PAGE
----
Jewish Charity
1 Corinthians 13:3
And though I bestow all my goods to feed the poor, and though I give my body to be burned, and have not charity, it profits me nothing.

The Jews, according to Maimomides, reckoned eight degrees of charity in almsgiving. The first was, to give, but with reluctance or regret. The second was, to give cheerfully, but not in proportion the need of the recipient. The third was, to give proportionately to the need, but not without solicitation and entreaty on the part of the poor. The fourth was, to give unsought and unsolicited, but putting the gift into the hand of the receiver, and that even in the presence of others, exciting in him the painful feeling of shame. The fifth was, to give in such a way that the beneficiary should know his benefactor without being known of him, as those did who folded money in the corners of their cloaks that the poor as they passed might take it unperceived. The sixth was, to give knowing the objects of the giver's bounty, but remaining unknown to them, after the manner of these who conveyed their alms by some secret agency to the dwellings of the indigent, making it impossible for them to ascertain the source of their relief. The seventh was, to give both unknowing and unknown, like those benevolent persons who deposited their gifts privately in a place prepared for that purpose in the temple and in every synagogue as you are supposed to do in the alms-boxes at the door, from which the most respectable poor families were regularly supplied without ostentation or observation. The eighth and most meritorious of all was, to anticipate charity by preventing poverty, to help the worthy brother by satisfying the claims of his creditors, assisting him to redeem some forfeited portion of his inheritance, furnishing him remunerative employment, or putting him in the way of obtaining it, so that he should be able to secure an honest livelihood without the hard necessity of holding out an empty hand to the rich. These were the eight steps in their golden stairway of charity, but the highest of them does not rise to the level of the Pauline platform; for a man might give all his goods to feed the poor, and yet have no charity; and wanting this, his utmost alms, showered from the top of the ideal stairs, shall profit him nothing.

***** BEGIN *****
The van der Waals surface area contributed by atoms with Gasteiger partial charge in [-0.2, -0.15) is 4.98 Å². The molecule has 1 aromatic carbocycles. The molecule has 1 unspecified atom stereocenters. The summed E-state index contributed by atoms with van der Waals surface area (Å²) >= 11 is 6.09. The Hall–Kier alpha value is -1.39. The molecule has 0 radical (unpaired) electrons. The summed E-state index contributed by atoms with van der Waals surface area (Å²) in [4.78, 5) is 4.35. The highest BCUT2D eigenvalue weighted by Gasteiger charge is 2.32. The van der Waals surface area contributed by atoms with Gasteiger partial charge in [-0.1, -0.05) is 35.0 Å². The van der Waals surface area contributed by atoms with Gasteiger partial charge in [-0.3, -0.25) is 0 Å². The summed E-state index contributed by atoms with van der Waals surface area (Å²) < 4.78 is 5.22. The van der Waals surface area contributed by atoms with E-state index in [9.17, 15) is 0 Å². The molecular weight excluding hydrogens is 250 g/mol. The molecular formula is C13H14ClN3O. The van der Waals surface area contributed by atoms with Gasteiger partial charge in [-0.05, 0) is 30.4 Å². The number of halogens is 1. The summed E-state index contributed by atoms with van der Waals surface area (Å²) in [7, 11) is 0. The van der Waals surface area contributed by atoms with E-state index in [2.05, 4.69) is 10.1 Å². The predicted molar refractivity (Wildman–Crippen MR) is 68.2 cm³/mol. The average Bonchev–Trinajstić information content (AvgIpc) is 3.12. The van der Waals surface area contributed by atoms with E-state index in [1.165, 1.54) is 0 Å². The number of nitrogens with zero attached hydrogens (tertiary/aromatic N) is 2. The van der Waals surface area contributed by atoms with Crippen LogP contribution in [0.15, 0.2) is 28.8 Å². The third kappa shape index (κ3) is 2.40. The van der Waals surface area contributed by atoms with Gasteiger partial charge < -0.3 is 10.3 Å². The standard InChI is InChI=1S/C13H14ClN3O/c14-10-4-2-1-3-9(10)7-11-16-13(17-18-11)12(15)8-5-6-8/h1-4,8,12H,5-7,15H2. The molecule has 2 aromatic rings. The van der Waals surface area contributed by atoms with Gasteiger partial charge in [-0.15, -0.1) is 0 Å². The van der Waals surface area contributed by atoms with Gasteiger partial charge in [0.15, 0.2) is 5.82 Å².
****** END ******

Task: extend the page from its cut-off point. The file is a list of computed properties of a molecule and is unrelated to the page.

(J. Cross, D.D.)

Parallel Verses
KJV: And though I bestow all my goods to feed the poor, and though I give my body to be burned, and have not charity, it profiteth me nothing.

WEB: If I dole out all my goods to feed the poor, and if I give my body to be burned, but don't have love, it profits me nothing.

Goodness Without Love
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